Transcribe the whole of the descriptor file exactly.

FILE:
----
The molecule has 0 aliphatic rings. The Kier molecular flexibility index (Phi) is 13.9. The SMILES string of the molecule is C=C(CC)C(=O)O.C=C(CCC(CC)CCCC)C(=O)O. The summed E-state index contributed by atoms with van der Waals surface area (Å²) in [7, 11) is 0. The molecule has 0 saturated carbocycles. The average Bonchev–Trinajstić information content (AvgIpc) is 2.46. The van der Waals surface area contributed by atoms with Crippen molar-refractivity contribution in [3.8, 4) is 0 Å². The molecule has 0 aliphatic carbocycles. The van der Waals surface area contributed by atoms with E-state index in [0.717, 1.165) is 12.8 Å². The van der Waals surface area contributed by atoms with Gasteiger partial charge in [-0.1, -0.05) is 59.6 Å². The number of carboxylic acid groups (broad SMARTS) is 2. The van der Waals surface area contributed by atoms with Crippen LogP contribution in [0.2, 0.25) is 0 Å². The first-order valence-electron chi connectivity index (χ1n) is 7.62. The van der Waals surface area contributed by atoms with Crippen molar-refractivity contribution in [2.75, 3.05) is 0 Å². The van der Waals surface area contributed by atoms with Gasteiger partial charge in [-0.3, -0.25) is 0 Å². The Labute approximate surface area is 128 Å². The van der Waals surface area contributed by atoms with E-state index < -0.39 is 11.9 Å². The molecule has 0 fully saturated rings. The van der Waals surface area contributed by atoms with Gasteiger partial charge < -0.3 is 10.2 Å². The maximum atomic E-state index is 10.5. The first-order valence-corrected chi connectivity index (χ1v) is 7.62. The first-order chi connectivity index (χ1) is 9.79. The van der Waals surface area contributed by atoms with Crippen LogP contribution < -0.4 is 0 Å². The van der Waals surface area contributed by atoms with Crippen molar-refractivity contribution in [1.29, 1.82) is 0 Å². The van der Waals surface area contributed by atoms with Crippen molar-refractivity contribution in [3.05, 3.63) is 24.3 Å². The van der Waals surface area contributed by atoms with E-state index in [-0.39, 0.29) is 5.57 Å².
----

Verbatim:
The molecule has 0 aliphatic rings. The Kier molecular flexibility index (Phi) is 13.9. The SMILES string of the molecule is C=C(CC)C(=O)O.C=C(CCC(CC)CCCC)C(=O)O. The summed E-state index contributed by atoms with van der Waals surface area (Å²) in [7, 11) is 0. The molecule has 0 saturated carbocycles. The average Bonchev–Trinajstić information content (AvgIpc) is 2.46. The van der Waals surface area contributed by atoms with Crippen molar-refractivity contribution in [3.8, 4) is 0 Å². The molecule has 0 aliphatic carbocycles. The van der Waals surface area contributed by atoms with E-state index in [0.717, 1.165) is 12.8 Å². The van der Waals surface area contributed by atoms with Gasteiger partial charge in [-0.1, -0.05) is 59.6 Å². The number of carboxylic acid groups (broad SMARTS) is 2. The van der Waals surface area contributed by atoms with Crippen LogP contribution in [0.2, 0.25) is 0 Å². The first-order valence-electron chi connectivity index (χ1n) is 7.62. The van der Waals surface area contributed by atoms with Crippen molar-refractivity contribution in [2.75, 3.05) is 0 Å². The van der Waals surface area contributed by atoms with Gasteiger partial charge in [-0.3, -0.25) is 0 Å². The Labute approximate surface area is 128 Å². The van der Waals surface area contributed by atoms with E-state index < -0.39 is 11.9 Å². The molecule has 0 fully saturated rings. The van der Waals surface area contributed by atoms with Gasteiger partial charge < -0.3 is 10.2 Å². The maximum atomic E-state index is 10.5. The first-order valence-corrected chi connectivity index (χ1v) is 7.62. The first-order chi connectivity index (χ1) is 9.79. The van der Waals surface area contributed by atoms with Crippen LogP contribution < -0.4 is 0 Å². The van der Waals surface area contributed by atoms with Crippen molar-refractivity contribution in [1.29, 1.82) is 0 Å². The van der Waals surface area contributed by atoms with Crippen molar-refractivity contribution in [3.05, 3.63) is 24.3 Å². The van der Waals surface area contributed by atoms with E-state index in [-0.39, 0.29) is 5.57 Å².